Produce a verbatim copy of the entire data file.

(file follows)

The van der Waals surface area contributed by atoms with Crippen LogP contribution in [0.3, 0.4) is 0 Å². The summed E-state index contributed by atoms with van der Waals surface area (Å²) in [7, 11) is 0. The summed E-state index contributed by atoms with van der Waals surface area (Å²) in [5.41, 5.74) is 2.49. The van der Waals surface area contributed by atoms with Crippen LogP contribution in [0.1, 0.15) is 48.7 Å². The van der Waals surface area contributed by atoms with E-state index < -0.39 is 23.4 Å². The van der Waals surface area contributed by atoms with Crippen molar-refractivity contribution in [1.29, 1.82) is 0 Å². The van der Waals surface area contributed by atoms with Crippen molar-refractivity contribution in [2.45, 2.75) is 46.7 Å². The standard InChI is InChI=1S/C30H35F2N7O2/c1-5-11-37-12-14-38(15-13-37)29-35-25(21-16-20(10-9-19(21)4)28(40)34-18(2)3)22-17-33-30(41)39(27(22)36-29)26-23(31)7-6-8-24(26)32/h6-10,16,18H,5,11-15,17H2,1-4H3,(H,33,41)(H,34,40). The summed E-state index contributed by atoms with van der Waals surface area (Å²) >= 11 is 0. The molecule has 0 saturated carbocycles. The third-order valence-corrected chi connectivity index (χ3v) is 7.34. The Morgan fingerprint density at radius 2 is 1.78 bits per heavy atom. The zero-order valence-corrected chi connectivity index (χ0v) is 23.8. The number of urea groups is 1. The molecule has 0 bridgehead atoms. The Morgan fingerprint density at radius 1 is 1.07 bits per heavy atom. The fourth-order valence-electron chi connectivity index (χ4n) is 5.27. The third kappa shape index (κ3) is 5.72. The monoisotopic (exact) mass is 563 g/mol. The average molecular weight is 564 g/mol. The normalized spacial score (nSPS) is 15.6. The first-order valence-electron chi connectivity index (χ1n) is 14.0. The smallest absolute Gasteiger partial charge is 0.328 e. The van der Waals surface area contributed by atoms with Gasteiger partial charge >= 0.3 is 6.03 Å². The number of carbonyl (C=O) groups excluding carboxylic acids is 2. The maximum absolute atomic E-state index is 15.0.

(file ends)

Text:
The van der Waals surface area contributed by atoms with Crippen LogP contribution in [0.3, 0.4) is 0 Å². The summed E-state index contributed by atoms with van der Waals surface area (Å²) in [7, 11) is 0. The summed E-state index contributed by atoms with van der Waals surface area (Å²) in [5.41, 5.74) is 2.49. The van der Waals surface area contributed by atoms with Crippen LogP contribution in [0.1, 0.15) is 48.7 Å². The van der Waals surface area contributed by atoms with E-state index < -0.39 is 23.4 Å². The van der Waals surface area contributed by atoms with Crippen molar-refractivity contribution in [1.29, 1.82) is 0 Å². The van der Waals surface area contributed by atoms with Crippen molar-refractivity contribution in [2.45, 2.75) is 46.7 Å². The standard InChI is InChI=1S/C30H35F2N7O2/c1-5-11-37-12-14-38(15-13-37)29-35-25(21-16-20(10-9-19(21)4)28(40)34-18(2)3)22-17-33-30(41)39(27(22)36-29)26-23(31)7-6-8-24(26)32/h6-10,16,18H,5,11-15,17H2,1-4H3,(H,33,41)(H,34,40). The summed E-state index contributed by atoms with van der Waals surface area (Å²) >= 11 is 0. The molecule has 0 saturated carbocycles. The third-order valence-corrected chi connectivity index (χ3v) is 7.34. The Morgan fingerprint density at radius 2 is 1.78 bits per heavy atom. The zero-order valence-corrected chi connectivity index (χ0v) is 23.8. The number of urea groups is 1. The molecule has 0 bridgehead atoms. The Morgan fingerprint density at radius 1 is 1.07 bits per heavy atom. The fourth-order valence-electron chi connectivity index (χ4n) is 5.27. The third kappa shape index (κ3) is 5.72. The monoisotopic (exact) mass is 563 g/mol. The average molecular weight is 564 g/mol. The normalized spacial score (nSPS) is 15.6. The first-order valence-electron chi connectivity index (χ1n) is 14.0. The smallest absolute Gasteiger partial charge is 0.328 e. The van der Waals surface area contributed by atoms with Gasteiger partial charge >= 0.3 is 6.03 Å². The number of carbonyl (C=O) groups excluding carboxylic acids is 2. The maximum absolute atomic E-state index is 15.0.